Canada: Canadian Income Tax Considerations For Non-Residents Making Investments In Canada

In acquiring a business in Canada, a determination must be made as to whether it is preferable to purchase the assets of the business or the shares of a Canadian corporation which owns the assets. From a purchaser's point of view, it is often advantageous to purchase the assets of the business so that the cost base of the assets, for tax purposes, will be equal to the purchase price of the assets. In a situation where shares of an existing Canadian corporation are acquired, the cost base of the assets generally remains at the historical tax cost of such assets to the corporation whose shares are acquired.

Due to differing tax concerns for Canadian sellers and foreign buyers, a purchase and sale may be structured to accommodate potentially conflicting interests. Canadian individual sellers may wish to take advantage of their capital gains exemption by selling shares of Canadian private corporations that meet certain criteria. As of 2015, the amount of the capital gains exemption is C$813,600 and is adjusted annually as it is indexed to the rate of inflation. A Canadian seller may also prefer to sell shares if there would be significant recaptured capital cost allowance on an asset sale. A non-resident seller of shares of a Canadian private corporation may insist on a share sale in order to take advantage of a treaty exemption for capital gains. Alternatively, non-resident purchasers may wish to get a "step-up" in their basis of the assets held by a business, benefit from a "doubledip" regarding the deduction of financing costs and retain the opportunity to apply Canadian losses or profits against their profits or losses from other operations.

A foreign purchaser's tax goals normally include the following: minimize Canadian taxation of operating profits; minimize Canadian withholding taxes when funds are repatriated; deferral of foreign taxation on Canadian profits; maximize the utilization of foreign tax credits when Canadian income is taken into account for the foreign purposes; and in the case of a U.S. purchaser, amortize the goodwill for U.S. tax purposes over 15 years on a straight-line basis or reduce Canadian earnings and profits for U.S. tax purposes by goodwill amortization.


Where a non-resident purchaser has made a decision to purchase the assets of a Canadian business through a corporation, the purchaser will have to determine whether to acquire the assets using a branch to carry on the business or, alternatively, a corporation formed in Canada. The same determination will have to be made by any non-resident who seeks to open or establish a new business in Canada. Any apparent advantage of conducting business through a branch as opposed to a subsidiary is largely lost once the business is profitable.

Most treaties to which Canada is a signatory include a provision which states that the income earned by a branch of a foreign corporation is only taxable in Canada if that business is carried on through a "permanent establishment." Permanent establishment is broadly defined in most treaties to which Canada is a signatory to include a fixed place of business through which the business of a resident of a contracting state is wholly or partly carried on, including a place of management, a branch, an office, a factory, a workshop, a mine, an oil or gas well, and a quarry or other place of extraction of natural resources. However, the carrying on of business by a non-resident through an independent contractor does not necessarily mean a permanent establishment exists.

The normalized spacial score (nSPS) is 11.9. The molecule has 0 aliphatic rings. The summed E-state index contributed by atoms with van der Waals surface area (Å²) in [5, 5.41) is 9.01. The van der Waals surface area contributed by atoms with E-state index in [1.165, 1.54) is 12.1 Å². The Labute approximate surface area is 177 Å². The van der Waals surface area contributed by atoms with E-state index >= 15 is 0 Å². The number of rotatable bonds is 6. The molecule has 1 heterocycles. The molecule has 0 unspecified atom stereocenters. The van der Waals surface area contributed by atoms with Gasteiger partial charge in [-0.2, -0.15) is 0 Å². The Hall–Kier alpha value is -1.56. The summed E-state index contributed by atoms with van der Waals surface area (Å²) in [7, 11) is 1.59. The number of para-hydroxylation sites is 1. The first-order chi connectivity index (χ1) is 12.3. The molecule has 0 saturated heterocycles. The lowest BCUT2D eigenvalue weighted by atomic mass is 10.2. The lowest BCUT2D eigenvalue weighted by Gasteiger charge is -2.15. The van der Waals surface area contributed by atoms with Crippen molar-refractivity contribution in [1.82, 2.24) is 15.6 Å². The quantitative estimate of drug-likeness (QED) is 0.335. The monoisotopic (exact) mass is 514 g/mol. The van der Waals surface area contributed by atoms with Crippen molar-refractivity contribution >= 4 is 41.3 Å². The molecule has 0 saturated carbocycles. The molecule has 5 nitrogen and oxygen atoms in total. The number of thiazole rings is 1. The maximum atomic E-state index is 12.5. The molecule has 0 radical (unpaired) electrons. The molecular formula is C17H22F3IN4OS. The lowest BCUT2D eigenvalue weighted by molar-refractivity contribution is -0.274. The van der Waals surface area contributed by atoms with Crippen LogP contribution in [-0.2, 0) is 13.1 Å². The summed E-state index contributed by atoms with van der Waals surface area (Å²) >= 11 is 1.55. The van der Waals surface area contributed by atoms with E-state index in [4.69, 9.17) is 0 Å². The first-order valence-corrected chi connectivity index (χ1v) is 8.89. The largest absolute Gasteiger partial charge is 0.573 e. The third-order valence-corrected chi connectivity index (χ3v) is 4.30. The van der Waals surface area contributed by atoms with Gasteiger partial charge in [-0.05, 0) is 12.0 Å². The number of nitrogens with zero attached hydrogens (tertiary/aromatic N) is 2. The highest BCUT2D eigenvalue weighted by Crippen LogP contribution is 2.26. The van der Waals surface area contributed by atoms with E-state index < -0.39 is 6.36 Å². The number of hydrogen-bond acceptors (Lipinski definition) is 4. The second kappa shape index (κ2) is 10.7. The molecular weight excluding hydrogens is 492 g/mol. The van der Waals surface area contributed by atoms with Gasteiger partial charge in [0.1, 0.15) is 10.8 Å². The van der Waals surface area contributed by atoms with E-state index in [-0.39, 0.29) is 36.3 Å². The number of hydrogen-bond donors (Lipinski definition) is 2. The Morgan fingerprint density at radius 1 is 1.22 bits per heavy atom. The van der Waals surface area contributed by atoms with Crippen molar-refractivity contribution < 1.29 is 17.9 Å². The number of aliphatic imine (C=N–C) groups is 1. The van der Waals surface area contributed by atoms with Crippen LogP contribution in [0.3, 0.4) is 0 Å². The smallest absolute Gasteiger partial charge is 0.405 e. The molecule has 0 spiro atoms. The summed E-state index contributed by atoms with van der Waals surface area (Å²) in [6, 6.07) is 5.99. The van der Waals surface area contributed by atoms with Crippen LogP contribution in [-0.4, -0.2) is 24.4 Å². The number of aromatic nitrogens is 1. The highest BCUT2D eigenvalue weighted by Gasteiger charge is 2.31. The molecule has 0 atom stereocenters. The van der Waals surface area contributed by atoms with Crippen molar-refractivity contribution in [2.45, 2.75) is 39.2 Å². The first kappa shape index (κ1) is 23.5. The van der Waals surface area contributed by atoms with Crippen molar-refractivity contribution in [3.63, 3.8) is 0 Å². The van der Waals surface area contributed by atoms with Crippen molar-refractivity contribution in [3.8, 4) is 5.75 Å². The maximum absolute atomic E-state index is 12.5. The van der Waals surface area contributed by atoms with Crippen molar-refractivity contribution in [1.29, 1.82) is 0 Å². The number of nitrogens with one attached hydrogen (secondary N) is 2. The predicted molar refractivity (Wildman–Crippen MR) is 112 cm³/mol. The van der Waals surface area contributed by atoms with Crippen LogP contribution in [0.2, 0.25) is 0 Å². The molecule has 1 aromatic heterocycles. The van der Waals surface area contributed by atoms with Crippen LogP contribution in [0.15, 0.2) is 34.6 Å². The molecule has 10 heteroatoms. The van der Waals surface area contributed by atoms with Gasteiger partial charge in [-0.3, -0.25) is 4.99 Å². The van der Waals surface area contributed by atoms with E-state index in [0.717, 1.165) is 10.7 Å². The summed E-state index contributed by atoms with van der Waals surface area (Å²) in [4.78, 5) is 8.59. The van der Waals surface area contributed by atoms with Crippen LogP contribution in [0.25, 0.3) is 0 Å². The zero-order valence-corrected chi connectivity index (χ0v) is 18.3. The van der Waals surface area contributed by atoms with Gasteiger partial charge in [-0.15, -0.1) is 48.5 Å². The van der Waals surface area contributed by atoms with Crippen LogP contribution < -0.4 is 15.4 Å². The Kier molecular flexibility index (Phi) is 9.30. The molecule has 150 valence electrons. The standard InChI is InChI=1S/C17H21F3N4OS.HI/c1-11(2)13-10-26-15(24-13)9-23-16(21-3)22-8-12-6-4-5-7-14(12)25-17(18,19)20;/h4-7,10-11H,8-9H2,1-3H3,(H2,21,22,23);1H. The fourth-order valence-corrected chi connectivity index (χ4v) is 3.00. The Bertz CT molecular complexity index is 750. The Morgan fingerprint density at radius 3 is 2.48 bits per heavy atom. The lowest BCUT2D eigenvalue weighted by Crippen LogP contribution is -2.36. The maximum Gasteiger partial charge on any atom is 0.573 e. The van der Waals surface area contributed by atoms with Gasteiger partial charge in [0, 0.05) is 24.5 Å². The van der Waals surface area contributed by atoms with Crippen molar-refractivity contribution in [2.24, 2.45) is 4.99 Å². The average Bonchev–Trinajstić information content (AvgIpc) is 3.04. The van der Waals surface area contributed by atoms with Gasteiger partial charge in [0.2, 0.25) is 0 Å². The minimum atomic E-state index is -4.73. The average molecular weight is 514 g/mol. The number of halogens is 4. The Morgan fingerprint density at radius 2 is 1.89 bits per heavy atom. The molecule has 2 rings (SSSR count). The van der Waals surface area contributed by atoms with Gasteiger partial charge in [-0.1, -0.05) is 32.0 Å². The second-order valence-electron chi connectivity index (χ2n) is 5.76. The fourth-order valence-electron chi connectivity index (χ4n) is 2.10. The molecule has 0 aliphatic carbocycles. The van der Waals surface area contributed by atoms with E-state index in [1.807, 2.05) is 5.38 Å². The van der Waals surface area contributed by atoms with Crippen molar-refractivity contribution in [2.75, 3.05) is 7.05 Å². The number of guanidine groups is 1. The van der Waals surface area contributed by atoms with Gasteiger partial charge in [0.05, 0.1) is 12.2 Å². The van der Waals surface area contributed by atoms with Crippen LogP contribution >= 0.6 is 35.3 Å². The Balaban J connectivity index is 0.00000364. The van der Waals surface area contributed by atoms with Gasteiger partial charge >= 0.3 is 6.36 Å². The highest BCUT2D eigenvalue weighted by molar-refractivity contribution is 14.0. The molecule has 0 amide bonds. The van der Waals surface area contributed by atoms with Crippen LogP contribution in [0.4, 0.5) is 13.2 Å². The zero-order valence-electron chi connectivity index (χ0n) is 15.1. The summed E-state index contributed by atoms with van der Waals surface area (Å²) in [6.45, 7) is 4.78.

A Canadian subsidiary is subject to income tax under Part I of the ITA on its worldwide income. To the extent that the Canadian subsidiary repatriates its profits by paying dividends to its parent, Part XIII of the ITA provides that those dividends will be subject to withholding tax at the rate of 25%. However, this rate may be reduced by treaty.

A branch of a non-resident corporation is subject to Canadian tax as if the branch were a corporation incorporated in Canada. However, in contrast to a subsidiary, a branch is only taxable on its income from business carried on in Canada.

One advantage of utilizing a branch operation in Canada is that, while the losses of a Canadian subsidiary are generally not available for deduction in the jurisdiction of the parent corporation, the losses of a Canadian branch operation may, subject to the tax laws of the jurisdiction of the parent corporation, be applied against the income of the parent corporation. The advantage provided by a branch operation in this context can only be realized where the parent has sufficient income against which it can offset the losses of the Canadian branch.

In addition to Part I tax, a branch of a non-resident corporation will generally be subject to branch tax under Part XIV of the ITA. Generally speaking, branch tax is levied on the amount of accumulated taxable income in excess of taxes paid or payable as well as an investment allowance. An investment allowance provides the opportunity to defer branch tax to the extent that profits of the branch are reinvested in Canadian business assets and other qualifying assets. The purpose of the branch tax is to equate the Canadian tax position of nonresidents who carry on business in Canada through a branch operation with that of non-residents who do so through a Canadian subsidiary. As such, the usual rate of branch tax is 25%. However, similar to withholding tax, many tax treaties to which Canada is a signatory provide that the applicable rate will be reduced to the same rate as the withholding tax rate applicable to dividends under the particular treaty. Moreover, the ITA provides that if a non-resident corporation is resident in a country with which Canada has a treaty and on the last day of the year the treaty applies to that corporation, and if the treaty does not address the rate of branch tax, the rate of branch tax will be reduced to the rate which would be applicable to a dividend paid to a corporation resident in that country which owned all the shares of a Canadian subsidiary corporation.